Let’s look at an example. The family lives in New York City, and the child is too young to be eligible for the school bus. The mother must take the child crosstown and uptown to get to school each morning. The commute involves three subway lines or one crosstown bus and one subway. Either way, the commute is exhausting for the mother. One morning it was raining and they were running late, so the mom jumped in a cab with her daughter. The commute was a dream, relatively speaking.

The wife tells her husband how hard the commute is with her young daughter and how life would be so much easier if they could take a cab every day. “We don’t have the money,” the husband responds, which sounds like a reasonable answer, except that money miraculously shows up when the husband wants to take the family on vacation or spend on himself. The wife is careful with money, buying herself clothing infrequently and not spending much when she does.

What should you do if your husband keeps tight reins on the money?

First, talk to your husband. Let’s assume money for transportation to school is the issue, as in the example. You could say, “It seems that when I want money for cabs, we don’t have the money, but when you want to go on vacation or buy a new television, the money shows up.” The husband will likely give an answer that makes sense on the surface, such as, “I had just gotten a bonus when I bought the new television, but we were running low on cash when you asked about the taxis.” What he says may or may not be true, but you’ll never know if you are in the dark about money.

You and your husband should be partners in deciding how you spend your money. The money is no less yours because you didn’t earn it. You are the support in your family that makes it possible for your husband to go out and make money. Sit down with your husband and get to know your finances. If it turns out you don’t have the money for taxis, you will understand and you won’t feel controlled. If you do have the money, you will be able to show your husband. Information will empower you.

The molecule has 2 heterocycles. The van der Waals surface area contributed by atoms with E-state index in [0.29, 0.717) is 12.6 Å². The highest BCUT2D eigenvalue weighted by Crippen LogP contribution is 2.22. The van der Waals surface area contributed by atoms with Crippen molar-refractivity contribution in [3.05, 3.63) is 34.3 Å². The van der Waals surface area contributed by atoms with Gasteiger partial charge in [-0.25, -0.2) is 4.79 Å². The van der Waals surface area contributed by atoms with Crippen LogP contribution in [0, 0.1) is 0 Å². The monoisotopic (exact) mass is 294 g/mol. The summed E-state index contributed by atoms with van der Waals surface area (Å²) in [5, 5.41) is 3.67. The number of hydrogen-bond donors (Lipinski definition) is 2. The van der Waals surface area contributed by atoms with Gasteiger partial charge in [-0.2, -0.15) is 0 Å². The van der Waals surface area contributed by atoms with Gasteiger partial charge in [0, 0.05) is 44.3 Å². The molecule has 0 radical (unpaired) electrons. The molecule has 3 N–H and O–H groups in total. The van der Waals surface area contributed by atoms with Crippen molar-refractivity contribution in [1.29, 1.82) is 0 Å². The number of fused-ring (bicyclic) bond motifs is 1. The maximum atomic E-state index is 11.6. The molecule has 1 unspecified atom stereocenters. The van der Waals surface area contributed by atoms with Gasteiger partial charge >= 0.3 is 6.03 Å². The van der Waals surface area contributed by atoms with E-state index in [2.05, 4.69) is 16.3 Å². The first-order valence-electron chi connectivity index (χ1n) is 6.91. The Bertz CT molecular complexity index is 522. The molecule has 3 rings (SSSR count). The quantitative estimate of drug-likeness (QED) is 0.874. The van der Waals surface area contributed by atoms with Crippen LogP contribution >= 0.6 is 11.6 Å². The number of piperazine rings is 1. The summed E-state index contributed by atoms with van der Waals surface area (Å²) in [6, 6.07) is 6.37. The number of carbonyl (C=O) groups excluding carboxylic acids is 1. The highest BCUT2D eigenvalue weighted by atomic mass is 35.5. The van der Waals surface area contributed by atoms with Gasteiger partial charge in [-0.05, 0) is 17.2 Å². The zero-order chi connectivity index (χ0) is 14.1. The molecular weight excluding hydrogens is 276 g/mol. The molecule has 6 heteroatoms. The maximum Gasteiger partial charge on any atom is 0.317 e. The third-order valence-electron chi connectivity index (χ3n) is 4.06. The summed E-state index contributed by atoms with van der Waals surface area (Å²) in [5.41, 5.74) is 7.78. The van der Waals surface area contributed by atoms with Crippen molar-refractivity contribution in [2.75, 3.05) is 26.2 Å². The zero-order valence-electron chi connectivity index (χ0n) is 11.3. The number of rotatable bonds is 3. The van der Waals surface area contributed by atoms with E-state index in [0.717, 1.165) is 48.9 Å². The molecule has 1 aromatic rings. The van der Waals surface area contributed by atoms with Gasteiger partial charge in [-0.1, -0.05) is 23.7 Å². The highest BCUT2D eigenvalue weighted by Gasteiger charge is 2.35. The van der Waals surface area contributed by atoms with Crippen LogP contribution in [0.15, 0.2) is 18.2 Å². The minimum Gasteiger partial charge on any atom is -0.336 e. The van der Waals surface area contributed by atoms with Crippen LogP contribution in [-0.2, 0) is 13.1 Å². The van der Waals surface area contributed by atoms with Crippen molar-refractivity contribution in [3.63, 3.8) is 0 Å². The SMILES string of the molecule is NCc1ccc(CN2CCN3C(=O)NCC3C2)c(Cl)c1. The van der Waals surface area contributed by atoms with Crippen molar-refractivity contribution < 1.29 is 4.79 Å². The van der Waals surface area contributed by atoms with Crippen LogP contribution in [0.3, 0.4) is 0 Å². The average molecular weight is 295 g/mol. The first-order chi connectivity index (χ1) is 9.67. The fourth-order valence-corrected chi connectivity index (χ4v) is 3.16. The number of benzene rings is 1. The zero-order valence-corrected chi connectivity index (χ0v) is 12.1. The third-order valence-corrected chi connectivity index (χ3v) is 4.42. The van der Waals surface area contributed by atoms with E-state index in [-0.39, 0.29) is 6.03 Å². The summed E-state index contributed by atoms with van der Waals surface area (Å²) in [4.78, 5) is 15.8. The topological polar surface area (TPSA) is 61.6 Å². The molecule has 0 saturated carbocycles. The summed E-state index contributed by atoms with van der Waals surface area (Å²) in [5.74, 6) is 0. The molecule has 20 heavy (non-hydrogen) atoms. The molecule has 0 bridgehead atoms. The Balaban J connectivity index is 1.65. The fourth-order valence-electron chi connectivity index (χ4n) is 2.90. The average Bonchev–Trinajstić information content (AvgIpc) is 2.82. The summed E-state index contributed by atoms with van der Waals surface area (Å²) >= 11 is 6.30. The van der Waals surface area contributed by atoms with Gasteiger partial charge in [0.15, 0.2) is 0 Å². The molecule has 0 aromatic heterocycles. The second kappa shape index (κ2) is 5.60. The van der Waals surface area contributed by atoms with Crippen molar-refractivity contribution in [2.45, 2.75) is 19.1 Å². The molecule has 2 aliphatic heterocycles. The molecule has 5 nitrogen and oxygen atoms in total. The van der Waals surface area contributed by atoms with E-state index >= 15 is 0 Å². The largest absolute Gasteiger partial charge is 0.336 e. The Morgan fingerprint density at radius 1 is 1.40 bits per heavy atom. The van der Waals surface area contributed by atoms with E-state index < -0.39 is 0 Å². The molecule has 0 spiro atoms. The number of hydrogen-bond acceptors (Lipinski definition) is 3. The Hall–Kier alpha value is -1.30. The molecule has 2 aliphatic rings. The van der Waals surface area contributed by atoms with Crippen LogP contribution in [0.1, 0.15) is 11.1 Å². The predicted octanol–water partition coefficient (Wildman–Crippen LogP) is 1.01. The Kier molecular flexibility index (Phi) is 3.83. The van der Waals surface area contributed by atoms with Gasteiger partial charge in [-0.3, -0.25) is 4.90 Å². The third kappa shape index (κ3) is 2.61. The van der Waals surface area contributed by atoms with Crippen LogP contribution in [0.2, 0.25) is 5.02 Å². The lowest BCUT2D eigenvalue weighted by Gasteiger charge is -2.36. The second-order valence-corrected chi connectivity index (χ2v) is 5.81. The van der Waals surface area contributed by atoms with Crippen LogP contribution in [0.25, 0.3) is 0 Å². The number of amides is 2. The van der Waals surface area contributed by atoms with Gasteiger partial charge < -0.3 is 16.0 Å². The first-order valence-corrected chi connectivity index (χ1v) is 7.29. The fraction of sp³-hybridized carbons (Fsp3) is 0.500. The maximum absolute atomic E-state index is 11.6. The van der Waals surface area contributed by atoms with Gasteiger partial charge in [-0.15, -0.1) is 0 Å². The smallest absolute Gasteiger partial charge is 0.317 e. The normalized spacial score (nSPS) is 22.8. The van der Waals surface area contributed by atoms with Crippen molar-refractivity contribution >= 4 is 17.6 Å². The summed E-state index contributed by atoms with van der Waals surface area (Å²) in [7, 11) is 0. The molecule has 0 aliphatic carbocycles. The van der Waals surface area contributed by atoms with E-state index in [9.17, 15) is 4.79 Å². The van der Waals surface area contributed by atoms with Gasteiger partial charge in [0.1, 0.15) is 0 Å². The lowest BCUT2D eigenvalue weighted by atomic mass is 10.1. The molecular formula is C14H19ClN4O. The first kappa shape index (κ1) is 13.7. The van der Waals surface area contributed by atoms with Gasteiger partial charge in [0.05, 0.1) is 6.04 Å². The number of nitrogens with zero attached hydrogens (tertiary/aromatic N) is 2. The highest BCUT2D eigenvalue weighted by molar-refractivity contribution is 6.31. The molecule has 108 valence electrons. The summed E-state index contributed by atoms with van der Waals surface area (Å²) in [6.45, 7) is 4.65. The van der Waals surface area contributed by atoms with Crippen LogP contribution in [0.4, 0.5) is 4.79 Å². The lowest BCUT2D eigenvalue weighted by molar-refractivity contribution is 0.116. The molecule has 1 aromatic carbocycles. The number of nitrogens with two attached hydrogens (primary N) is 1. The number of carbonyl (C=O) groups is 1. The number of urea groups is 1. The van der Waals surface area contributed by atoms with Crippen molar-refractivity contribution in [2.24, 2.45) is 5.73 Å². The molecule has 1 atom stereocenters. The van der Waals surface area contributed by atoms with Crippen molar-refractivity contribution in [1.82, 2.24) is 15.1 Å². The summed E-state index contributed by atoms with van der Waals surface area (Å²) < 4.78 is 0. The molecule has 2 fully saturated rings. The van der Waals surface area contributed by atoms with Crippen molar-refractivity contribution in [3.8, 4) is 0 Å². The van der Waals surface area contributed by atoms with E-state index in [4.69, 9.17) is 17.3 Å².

Your husband may not intend to be controlling. Individuals have different preferences for saving versus spending, and your husband may be more of a saver than a spender. You will never know what motivates him unless you understand your finances. You will not be able to work out your differences unless you are informed.

How to spend money without feeling controlled?

Let’s return to my example where the wife watches her money carefully and doesn’t spend much on clothing. This woman would love to buy herself a new black dress for an upcoming party, but she is hesitant because her husband reviews the credit card statement and she doesn’t want to hear her husband’s comments, which could include, “Did you buy something?”, “Did you need a new dress?” or “That was an expensive dress.” Those comments make her feel controlled. There is a reason many women shop with cash.

Here’s a solution: You and your husband can get together each year, talk about finances and decide on a set amount of money that is yours and yours alone to spend on yourself or however you see fit. There is no reason the husband should not also have discretionary money for himself. I am focusing here on the wife because there is a vulnerability that comes from being out of the paid workforce, and I’ve seen a pattern of wives who do not work feeling controlled by their husbands on matters of money.

Now these husbands may not intend to be controlling. They may legitimately be stressed about money, and not knowing how much money their wives are going to spend can add to the stress. Budgeting discretionary money is a great solution. When the wife spends money out of her discretionary funds, the husband should have no reason to feel stressed because the wife is spending money that has been budgeted for her to spend. I recommend that the discretionary money be set aside in a separate bank account to keep things simple.

A woman who feels controlled by her husband regarding money should let him know how she feels and ask him to work with her to find a solution. She could say something like, “I’m feeling like you are looking over my shoulder whenever I buy something. I would like to be able to spend money without feeling stressed. Can we come up with a solution that would work for both of us?” She could then talk to him about the concept of budgeting money for her to spend. It doesn’t matter how much money a couple can afford to allocate. What matters is that the couple finds a solution where the wife can spend money without feeling controlled.